Petrobras got amicus support from some influential law profs, but the Supreme Court denied its petition for review earlier this year. That doesn’t bode well for Barclays, whose case Petrobras cited to the Supreme Court as further evidence of the 2nd Circuit’s laxity.
Perhaps in response to the justices’ rejection of the Petrobras case, Barclays’ petition plays up the 2nd Circuit’s purported split with the 8th Circuit’s Best Buy ruling. Best Buy, as I wrote at the time, was the first defendant to use the Supreme Court’s Halliburton ruling to defeat class certification by rebutting the presumption of market efficiency. The 8th Circuit’s ruling rested on investors’ failure to establish a link between Best Buy’s share price and alleged misstatements by corporate execs.
But the appeals court also addressed evidentiary burdens. It was up to Best Buy, the 8th Circuit said, to provide initial rebuttal evidence breaking the link between market price and alleged misrepresentations. After the defendant broke the chain, the appeals court said, the burden shifted to shareholders to show why they were entitled to rely on the presumption of market efficiency.
The 2nd Circuit in Barclays looked more searchingly at the first step in the evidentiary burden analysis. Unlike the 8th Circuit, which shifted the burden to shareholders with the mere production of defense evidence rebutting the fraud-on-the-market presumption, the 2nd Circuit held that Barclays had to show by a preponderance of evidence that the bank’s alleged misstatements didn’t affect its share price.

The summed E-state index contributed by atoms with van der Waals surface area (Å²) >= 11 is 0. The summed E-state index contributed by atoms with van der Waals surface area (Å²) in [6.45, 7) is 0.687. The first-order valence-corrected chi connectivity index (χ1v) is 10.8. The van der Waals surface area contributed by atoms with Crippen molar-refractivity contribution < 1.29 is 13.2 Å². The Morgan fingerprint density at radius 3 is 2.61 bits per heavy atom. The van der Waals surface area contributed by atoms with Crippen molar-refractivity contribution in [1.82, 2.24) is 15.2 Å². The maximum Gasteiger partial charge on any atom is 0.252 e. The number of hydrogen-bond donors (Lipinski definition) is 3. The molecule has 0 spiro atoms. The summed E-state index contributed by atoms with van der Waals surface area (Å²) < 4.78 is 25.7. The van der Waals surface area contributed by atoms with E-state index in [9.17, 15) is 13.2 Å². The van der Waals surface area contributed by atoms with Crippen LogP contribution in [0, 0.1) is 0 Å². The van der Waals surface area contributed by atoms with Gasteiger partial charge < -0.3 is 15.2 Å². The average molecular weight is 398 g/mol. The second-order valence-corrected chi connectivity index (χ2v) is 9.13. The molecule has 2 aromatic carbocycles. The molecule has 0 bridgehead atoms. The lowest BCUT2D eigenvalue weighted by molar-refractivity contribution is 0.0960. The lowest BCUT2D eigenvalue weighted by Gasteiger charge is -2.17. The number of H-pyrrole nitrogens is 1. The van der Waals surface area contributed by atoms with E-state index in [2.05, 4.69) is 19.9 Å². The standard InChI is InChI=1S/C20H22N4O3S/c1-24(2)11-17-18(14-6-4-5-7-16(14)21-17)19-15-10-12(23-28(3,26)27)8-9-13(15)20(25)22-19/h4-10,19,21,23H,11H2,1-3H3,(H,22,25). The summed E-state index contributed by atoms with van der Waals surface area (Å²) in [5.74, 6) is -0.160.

The 2nd Circuit acknowledged the 8th Circuit’s ruling in Best Buy that shareholders bear the burden of proof of market reliance but said it was dicta because the holding didn’t determine the outcome of the case.
Barclays’ Supreme Court petition argues that the 2nd Circuit was too quick to shrug off its disagreement with the 8th Circuit. “The 8th Circuit’s decision in Best Buy established a legal rule that will plainly govern future decisions in that circuit,” the petition said. “The 8th Circuit expressly invoked Rule 301 (of the Federal Rules of Civil Procedure) and articulated the defendant’s burden as only involving a burden of production … The conflict between the 8th Circuit’s rule and the 2nd Circuit’s rule is square, and that conflict warrants this court’s review.”
The evidentiary burden in rebutting the presumption of market reliance may seem like a pretty technical question for the Supreme Court, but the justices have had a strong taste for securities class actions in the past several years, especially when defendants want their attention. The lead lawyer for Barclays’ shareholders, Jeremy Lieberman of Pomerantz, told me in an email that he was not available to comment on the bank’s petition. I have a feeling, though, that investors will tell the court there’s less to the circuit split than Barclays contends.